• After months of public knowledge, he still has not condemned Russia for offering bounties to terrorist groups who kill American soldiers.
  • His refusal to commit to a peaceful transfer of power and attempts to undermine faith in elections should be disqualifying for an elected official of either party.
  • His threats to prosecute and jail political opponents on “trumped-up” charges. If there are legitimate reasons to lock up certain people critical of Trump, why wait four years until just before the election?

What we are left with when we look at the big picture of Donald Trump is a corrupt and incompetent individual who is not up to the challenges of his job and refuses to be held accountable. Even worse, his leadership represents a threat to the foundation of the American Republic.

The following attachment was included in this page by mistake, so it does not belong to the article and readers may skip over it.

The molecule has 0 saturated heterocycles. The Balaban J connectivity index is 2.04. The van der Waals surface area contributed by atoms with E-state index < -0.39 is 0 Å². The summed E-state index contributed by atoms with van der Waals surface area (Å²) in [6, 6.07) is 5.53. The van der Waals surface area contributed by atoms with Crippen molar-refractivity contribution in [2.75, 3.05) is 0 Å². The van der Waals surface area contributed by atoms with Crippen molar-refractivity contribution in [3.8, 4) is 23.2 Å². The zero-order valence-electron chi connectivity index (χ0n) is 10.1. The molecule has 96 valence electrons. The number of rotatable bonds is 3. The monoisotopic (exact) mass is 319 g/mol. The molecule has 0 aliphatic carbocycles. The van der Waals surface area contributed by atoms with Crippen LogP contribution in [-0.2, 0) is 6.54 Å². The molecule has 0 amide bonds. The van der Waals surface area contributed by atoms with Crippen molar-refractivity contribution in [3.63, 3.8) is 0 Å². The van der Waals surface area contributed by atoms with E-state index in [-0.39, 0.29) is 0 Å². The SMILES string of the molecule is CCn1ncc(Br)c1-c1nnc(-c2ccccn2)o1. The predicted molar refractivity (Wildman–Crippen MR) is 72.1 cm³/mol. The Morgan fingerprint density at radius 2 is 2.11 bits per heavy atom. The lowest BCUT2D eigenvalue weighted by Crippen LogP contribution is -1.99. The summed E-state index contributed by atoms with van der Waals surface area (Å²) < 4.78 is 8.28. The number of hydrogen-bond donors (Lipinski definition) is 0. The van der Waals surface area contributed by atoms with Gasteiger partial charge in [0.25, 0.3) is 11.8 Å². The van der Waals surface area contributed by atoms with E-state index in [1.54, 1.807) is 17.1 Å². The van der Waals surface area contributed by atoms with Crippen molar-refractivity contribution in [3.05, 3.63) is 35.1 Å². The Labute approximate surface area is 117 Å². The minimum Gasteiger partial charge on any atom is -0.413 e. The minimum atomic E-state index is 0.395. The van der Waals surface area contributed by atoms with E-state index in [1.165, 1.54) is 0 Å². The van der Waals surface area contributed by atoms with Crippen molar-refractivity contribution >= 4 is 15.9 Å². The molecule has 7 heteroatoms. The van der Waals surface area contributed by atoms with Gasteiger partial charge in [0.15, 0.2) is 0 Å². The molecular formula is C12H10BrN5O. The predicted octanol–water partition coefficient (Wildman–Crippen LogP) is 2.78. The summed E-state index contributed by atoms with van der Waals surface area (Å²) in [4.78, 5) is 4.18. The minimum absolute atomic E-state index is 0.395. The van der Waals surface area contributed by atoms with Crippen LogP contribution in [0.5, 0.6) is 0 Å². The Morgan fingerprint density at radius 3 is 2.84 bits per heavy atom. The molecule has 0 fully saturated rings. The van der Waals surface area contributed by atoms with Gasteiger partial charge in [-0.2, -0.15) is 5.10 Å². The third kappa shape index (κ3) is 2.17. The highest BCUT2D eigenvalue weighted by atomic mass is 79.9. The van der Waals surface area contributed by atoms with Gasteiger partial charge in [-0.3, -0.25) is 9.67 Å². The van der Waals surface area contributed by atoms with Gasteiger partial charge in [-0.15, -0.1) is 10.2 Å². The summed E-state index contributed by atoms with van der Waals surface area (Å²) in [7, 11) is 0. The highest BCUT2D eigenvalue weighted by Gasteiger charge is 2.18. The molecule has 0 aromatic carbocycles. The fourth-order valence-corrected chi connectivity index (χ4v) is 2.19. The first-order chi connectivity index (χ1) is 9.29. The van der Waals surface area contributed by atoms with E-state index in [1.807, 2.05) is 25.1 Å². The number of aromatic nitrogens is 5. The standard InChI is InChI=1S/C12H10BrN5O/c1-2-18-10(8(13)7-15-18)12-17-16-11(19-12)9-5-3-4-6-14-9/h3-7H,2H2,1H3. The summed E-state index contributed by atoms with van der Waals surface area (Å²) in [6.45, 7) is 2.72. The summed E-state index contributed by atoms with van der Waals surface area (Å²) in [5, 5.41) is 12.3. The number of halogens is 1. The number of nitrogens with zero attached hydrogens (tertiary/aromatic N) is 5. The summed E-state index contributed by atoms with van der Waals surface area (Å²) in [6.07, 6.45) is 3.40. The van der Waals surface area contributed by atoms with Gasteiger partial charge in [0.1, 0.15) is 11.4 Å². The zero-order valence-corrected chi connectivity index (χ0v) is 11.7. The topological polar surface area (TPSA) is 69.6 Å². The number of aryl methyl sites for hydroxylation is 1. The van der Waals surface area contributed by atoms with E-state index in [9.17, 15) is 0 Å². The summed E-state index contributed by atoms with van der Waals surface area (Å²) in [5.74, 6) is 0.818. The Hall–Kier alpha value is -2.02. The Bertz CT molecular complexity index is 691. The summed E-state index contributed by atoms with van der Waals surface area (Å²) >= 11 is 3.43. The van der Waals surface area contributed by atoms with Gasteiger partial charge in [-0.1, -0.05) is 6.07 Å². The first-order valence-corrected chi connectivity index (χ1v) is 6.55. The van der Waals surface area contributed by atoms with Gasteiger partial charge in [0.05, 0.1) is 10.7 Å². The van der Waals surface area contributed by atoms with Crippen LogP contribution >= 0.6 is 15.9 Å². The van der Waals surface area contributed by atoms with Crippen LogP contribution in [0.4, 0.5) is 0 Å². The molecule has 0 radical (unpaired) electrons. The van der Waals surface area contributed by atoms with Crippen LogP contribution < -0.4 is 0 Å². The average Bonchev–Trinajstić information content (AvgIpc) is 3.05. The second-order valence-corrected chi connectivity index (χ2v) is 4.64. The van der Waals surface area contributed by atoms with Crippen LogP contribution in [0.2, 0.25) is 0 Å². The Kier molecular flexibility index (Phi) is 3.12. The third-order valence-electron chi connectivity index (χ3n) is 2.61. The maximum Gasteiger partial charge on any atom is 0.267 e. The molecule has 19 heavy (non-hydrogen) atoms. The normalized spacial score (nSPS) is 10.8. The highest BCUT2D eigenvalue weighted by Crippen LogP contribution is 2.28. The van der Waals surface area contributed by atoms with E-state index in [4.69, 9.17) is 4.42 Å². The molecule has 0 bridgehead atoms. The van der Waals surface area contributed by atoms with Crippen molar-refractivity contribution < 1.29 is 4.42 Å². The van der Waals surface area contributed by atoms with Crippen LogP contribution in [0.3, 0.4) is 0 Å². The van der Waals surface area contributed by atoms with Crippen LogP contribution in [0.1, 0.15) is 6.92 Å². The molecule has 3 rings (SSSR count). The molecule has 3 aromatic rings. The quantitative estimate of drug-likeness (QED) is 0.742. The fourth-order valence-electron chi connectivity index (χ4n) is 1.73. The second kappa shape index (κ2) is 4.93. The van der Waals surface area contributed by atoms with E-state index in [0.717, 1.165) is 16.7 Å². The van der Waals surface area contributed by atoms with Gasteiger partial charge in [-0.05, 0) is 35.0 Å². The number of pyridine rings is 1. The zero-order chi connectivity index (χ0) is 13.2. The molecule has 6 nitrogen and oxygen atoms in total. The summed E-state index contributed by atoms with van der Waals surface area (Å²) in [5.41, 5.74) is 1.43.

I’m no Democrat or liberal. I’m a conservative and was a lifelong Republican until Donald Trump took over the party. I have never voted for a Democratic presidential candidate and opposed Obama when he acted the same way Trump did. In the past four years, I’ve seen my former party abandon its small government, constitutional principles to follow Donald Trump with a cult-like zeal. The party of Lincoln is now rife with conspiracy theorists and people who view Donald Trump as a messiah (as in this picture, which I have researched and is apparently real and not satire).

I agree that Joe Biden has faults. I disagree with most of his policy positions, in particular his support for abortion (which is in long-term decline regardless of who is president), but I do believe that he is an honest man and not a socialist, as the Republicans claim.